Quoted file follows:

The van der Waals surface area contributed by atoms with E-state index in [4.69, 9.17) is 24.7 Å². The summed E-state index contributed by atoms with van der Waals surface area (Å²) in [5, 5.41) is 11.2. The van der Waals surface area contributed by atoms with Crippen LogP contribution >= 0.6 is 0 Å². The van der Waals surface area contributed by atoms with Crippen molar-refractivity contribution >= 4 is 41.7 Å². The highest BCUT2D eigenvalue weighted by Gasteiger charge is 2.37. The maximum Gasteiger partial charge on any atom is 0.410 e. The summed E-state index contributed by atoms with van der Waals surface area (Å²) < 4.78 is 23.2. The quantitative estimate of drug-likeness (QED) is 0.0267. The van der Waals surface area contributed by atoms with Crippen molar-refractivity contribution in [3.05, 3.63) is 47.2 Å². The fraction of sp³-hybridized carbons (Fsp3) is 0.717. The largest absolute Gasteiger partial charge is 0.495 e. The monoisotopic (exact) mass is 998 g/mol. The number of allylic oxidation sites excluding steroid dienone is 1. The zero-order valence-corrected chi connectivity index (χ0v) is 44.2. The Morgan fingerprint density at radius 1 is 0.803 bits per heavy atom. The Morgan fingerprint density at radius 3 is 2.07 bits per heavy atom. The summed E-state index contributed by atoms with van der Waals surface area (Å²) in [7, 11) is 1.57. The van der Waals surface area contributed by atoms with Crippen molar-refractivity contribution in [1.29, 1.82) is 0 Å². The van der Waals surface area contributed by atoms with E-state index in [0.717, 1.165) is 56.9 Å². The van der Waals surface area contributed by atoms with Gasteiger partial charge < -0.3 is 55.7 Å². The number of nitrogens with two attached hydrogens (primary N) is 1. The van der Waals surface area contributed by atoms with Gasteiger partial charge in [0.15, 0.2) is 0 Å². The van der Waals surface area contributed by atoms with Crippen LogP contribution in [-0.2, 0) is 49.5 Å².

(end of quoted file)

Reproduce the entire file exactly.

The van der Waals surface area contributed by atoms with E-state index in [4.69, 9.17) is 24.7 Å². The summed E-state index contributed by atoms with van der Waals surface area (Å²) in [5, 5.41) is 11.2. The van der Waals surface area contributed by atoms with Crippen LogP contribution >= 0.6 is 0 Å². The van der Waals surface area contributed by atoms with Crippen molar-refractivity contribution >= 4 is 41.7 Å². The highest BCUT2D eigenvalue weighted by Gasteiger charge is 2.37. The maximum Gasteiger partial charge on any atom is 0.410 e. The summed E-state index contributed by atoms with van der Waals surface area (Å²) < 4.78 is 23.2. The quantitative estimate of drug-likeness (QED) is 0.0267. The van der Waals surface area contributed by atoms with Crippen molar-refractivity contribution in [3.05, 3.63) is 47.2 Å². The fraction of sp³-hybridized carbons (Fsp3) is 0.717. The largest absolute Gasteiger partial charge is 0.495 e. The monoisotopic (exact) mass is 998 g/mol. The number of allylic oxidation sites excluding steroid dienone is 1. The zero-order valence-corrected chi connectivity index (χ0v) is 44.2. The Morgan fingerprint density at radius 1 is 0.803 bits per heavy atom. The Morgan fingerprint density at radius 3 is 2.07 bits per heavy atom. The summed E-state index contributed by atoms with van der Waals surface area (Å²) in [7, 11) is 1.57. The van der Waals surface area contributed by atoms with Crippen molar-refractivity contribution in [1.29, 1.82) is 0 Å². The van der Waals surface area contributed by atoms with E-state index in [0.717, 1.165) is 56.9 Å². The van der Waals surface area contributed by atoms with Gasteiger partial charge < -0.3 is 55.7 Å². The number of nitrogens with two attached hydrogens (primary N) is 1. The van der Waals surface area contributed by atoms with Gasteiger partial charge in [0.15, 0.2) is 0 Å². The van der Waals surface area contributed by atoms with Crippen LogP contribution in [-0.2, 0) is 49.5 Å².